In 2011, DOT passed a milestone rule that gives pilots the opportunity to get more sleep before flying. This ensures our airline pilots are fully rested and more alert when they report for duty. And yesterday, DOT finalized a rule that requires more hours of in-flight training for co-pilots to fly a U.S. airline. Both of these measures are wins for aviation safety.

In 2011, we saw the lowest rate of deaths on our nation’s highways since 1949. That’s the lowest rate ever recorded. And today, seat belt use is at an all-time high, and 41 states have banned texting while driving.

2012 was the safest year in railroading history. In fact, train accidents have decreased five years in a row.

And for the first time, DOT has oversight in transit safety—thanks to the transportation bill that President Barak Obama signed last year.

Each of these accomplishments is good news for transportation safety.  But as we are reminded by recent events, our work is never complete. And that’s why we must be even more vigilant when it comes to safety.

Secondly, we must work to improve the efficiency and performance of our existing transportation system. 

It’s no secret that we're living in an era in which we have to work harder than we ever have to stretch our transportation dollars even further. The American people are counting us to be good stewards of their tax dollars—while still maintaining and building the infrastructure they need.

But, DOT, you know how to do this. You’ve been improving the way we deliver the benefits of transportation for four and half years now.

The Federal Highway Administration’s Every Day Counts initiative has been promoting innovation and saving money on projects across the country. One of the best examples is Warm Mix Asphalt. That may not be a household name yet. Warm Mix Asphalt is a new paving technology that allows asphalt to be produced and placed on the road at a lower temperature.  This uses less fuel, reduces emissions, and extends the paving season in colder climates, and allows people to keep working longer.  Under Every Day Counts, the use of Warm Mix has skyrocketed, resulting in an estimated savings of more than $100 Million. By 2020, we project that Warm Mix Asphalt will save more than $3.5 Billion dollars---simply by using less fuel in the production and placement of asphalt.

We’re not just saving money on our roads and highways. The Federal Transit Administration is cutting red tape to get new rail and bus projects off the ground faster than ever before—while maintaining our commitment to both the environment and safety. This means shovels in the ground sooner, people on the job quicker, and an estimated savings of half-a-million dollars a year nationwide for taxpayers.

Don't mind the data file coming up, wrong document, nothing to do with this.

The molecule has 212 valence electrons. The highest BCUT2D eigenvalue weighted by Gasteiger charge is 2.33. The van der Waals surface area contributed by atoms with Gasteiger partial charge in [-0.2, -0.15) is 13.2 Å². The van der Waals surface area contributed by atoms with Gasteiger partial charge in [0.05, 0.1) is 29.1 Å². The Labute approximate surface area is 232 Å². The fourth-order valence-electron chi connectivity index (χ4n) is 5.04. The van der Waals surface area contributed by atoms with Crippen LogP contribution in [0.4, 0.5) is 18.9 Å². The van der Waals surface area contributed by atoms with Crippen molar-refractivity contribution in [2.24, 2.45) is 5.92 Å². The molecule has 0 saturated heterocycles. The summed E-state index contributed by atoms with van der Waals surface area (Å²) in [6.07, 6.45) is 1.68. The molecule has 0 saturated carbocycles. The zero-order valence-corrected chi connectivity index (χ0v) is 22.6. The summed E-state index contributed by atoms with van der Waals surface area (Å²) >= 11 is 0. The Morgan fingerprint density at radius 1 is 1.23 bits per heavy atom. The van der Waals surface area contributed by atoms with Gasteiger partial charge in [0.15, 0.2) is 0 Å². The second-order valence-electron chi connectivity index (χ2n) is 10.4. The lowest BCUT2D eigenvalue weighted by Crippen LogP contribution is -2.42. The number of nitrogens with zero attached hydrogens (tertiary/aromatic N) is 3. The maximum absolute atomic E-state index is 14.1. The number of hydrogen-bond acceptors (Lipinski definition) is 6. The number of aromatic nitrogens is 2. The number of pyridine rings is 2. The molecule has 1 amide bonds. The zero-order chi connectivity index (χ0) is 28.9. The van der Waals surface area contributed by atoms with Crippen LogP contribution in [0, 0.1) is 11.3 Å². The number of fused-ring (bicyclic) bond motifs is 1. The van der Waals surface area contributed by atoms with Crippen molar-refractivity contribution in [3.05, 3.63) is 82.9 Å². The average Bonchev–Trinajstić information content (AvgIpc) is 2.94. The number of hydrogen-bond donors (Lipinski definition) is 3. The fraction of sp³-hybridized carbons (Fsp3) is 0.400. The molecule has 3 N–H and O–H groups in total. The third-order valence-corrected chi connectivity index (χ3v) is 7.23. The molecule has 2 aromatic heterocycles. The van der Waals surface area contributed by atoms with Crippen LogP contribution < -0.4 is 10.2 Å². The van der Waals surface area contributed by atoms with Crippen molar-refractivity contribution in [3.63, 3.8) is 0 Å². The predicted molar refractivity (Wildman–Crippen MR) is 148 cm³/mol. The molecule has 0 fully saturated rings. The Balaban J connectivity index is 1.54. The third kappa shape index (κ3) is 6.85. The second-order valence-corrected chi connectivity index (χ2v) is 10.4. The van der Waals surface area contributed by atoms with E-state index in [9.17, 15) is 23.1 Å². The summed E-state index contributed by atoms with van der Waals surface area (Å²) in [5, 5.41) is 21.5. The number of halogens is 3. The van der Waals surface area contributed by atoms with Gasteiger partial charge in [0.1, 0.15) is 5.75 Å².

We're also modernizing our airspace by moving towards NextGen satellite technology. Right here in metro Washington, DC, airlines are already using NextGen procedures to fly into Reagan National and Dulles Airport. We estimate that this will save $2.3 million in fuel per year and reduce greenhouse gas emissions by 7,300 metric tons. That’s not only easy on the pocketbook—it’s good for our children, and it’s good for our planet.

These are just a few examples of the great work you have already done to improve efficiency—to save time and to save money.  Our job now is to build even more momentum—and to get the most out of every taxpayer dollar.

Finally, over the long-term, we must draw on every ounce of innovation and creativity to ensure a transportation system that is strong for the long-term.

These two little children right here and those in your household and the households of your friends and neighbors are counting on us to give them an America that is stronger than the one we inherited. From new technologies to public private partnerships, we must use every tool at our disposal to make our transportation system better.

We’ve already seen great examples of public-private partnerships—the Historic Millwork District in Dubuque, Iowa, or the M-1 Rail Project in Detroit.

We’ve also seen our TIFIA loan guarantee program leverage $43.8 billion in infrastructure investments across America in cities like Chicago, Los Angeles, and Dallas.

The progress we’ve made so far is great. We will extend, elaborate and refine this progress going forward. America has always fostered ingenuity through its resourcefulness and perseverance. We have been a nation that dreams of the impossible.

I'd like to take a moment of personal privilege and acknowledge my 96-year-old grandmother who's here with us today.

This is--this is really important. My grandmother grew up in a little town called Carthage North Carolina--the county seat--at the turn of the 20th century. And her father, Pete Kelly, had a truck and he used that truck to raise 13 kids and send all of them to college.

Folks, transportation is a lifeline to families all across this country. The work we do every day matters.

And I feel this commitment right here. And looking at the folks in this room, I know you do, too.

So, let’s get out there. Let’s work. Let’s make this country what it ought to be. Let's build.  Let's improve. Let's maintain. Let's grow.

This country will be better because of the work we're going to do here at the Department of Transportation.

Thank you very much. God bless you. Let's get to work!

Updated: Monday, July 15, 2013